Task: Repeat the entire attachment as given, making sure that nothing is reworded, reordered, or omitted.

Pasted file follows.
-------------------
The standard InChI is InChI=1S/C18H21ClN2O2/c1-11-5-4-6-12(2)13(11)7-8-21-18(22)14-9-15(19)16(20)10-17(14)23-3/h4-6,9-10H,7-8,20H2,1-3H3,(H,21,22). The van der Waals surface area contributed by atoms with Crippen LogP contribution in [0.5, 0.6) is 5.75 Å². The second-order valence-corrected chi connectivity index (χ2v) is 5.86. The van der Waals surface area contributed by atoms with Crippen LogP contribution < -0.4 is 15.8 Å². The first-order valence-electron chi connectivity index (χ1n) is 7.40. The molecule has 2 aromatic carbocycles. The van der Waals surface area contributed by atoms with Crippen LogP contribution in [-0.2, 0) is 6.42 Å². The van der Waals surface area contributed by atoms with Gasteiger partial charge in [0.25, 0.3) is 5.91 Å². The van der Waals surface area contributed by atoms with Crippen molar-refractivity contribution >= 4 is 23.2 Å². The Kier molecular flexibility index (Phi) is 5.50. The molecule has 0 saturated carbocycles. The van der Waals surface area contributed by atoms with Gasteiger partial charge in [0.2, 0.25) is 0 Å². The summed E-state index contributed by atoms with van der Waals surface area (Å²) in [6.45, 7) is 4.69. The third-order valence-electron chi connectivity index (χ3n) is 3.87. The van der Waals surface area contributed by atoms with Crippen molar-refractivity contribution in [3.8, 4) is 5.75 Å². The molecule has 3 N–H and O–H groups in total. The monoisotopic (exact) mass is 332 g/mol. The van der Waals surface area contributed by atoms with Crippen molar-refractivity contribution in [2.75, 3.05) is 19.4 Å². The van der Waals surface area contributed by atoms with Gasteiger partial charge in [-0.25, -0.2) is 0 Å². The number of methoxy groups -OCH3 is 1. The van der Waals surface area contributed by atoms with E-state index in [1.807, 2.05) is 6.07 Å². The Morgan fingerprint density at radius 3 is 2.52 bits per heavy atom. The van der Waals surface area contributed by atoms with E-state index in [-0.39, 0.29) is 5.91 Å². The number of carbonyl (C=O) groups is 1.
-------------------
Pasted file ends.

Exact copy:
The standard InChI is InChI=1S/C18H21ClN2O2/c1-11-5-4-6-12(2)13(11)7-8-21-18(22)14-9-15(19)16(20)10-17(14)23-3/h4-6,9-10H,7-8,20H2,1-3H3,(H,21,22). The van der Waals surface area contributed by atoms with Crippen LogP contribution in [0.5, 0.6) is 5.75 Å². The second-order valence-corrected chi connectivity index (χ2v) is 5.86. The van der Waals surface area contributed by atoms with Crippen LogP contribution < -0.4 is 15.8 Å². The first-order valence-electron chi connectivity index (χ1n) is 7.40. The molecule has 2 aromatic carbocycles. The van der Waals surface area contributed by atoms with Crippen LogP contribution in [-0.2, 0) is 6.42 Å². The van der Waals surface area contributed by atoms with Gasteiger partial charge in [0.25, 0.3) is 5.91 Å². The van der Waals surface area contributed by atoms with Crippen molar-refractivity contribution >= 4 is 23.2 Å². The Kier molecular flexibility index (Phi) is 5.50. The molecule has 0 saturated carbocycles. The van der Waals surface area contributed by atoms with Gasteiger partial charge in [0.2, 0.25) is 0 Å². The summed E-state index contributed by atoms with van der Waals surface area (Å²) in [6.45, 7) is 4.69. The third-order valence-electron chi connectivity index (χ3n) is 3.87. The van der Waals surface area contributed by atoms with Crippen molar-refractivity contribution in [3.8, 4) is 5.75 Å². The molecule has 3 N–H and O–H groups in total. The monoisotopic (exact) mass is 332 g/mol. The van der Waals surface area contributed by atoms with Crippen molar-refractivity contribution in [2.75, 3.05) is 19.4 Å². The van der Waals surface area contributed by atoms with Gasteiger partial charge in [-0.25, -0.2) is 0 Å². The number of methoxy groups -OCH3 is 1. The van der Waals surface area contributed by atoms with E-state index in [1.807, 2.05) is 6.07 Å². The Morgan fingerprint density at radius 3 is 2.52 bits per heavy atom. The van der Waals surface area contributed by atoms with E-state index in [-0.39, 0.29) is 5.91 Å². The number of carbonyl (C=O) groups is 1.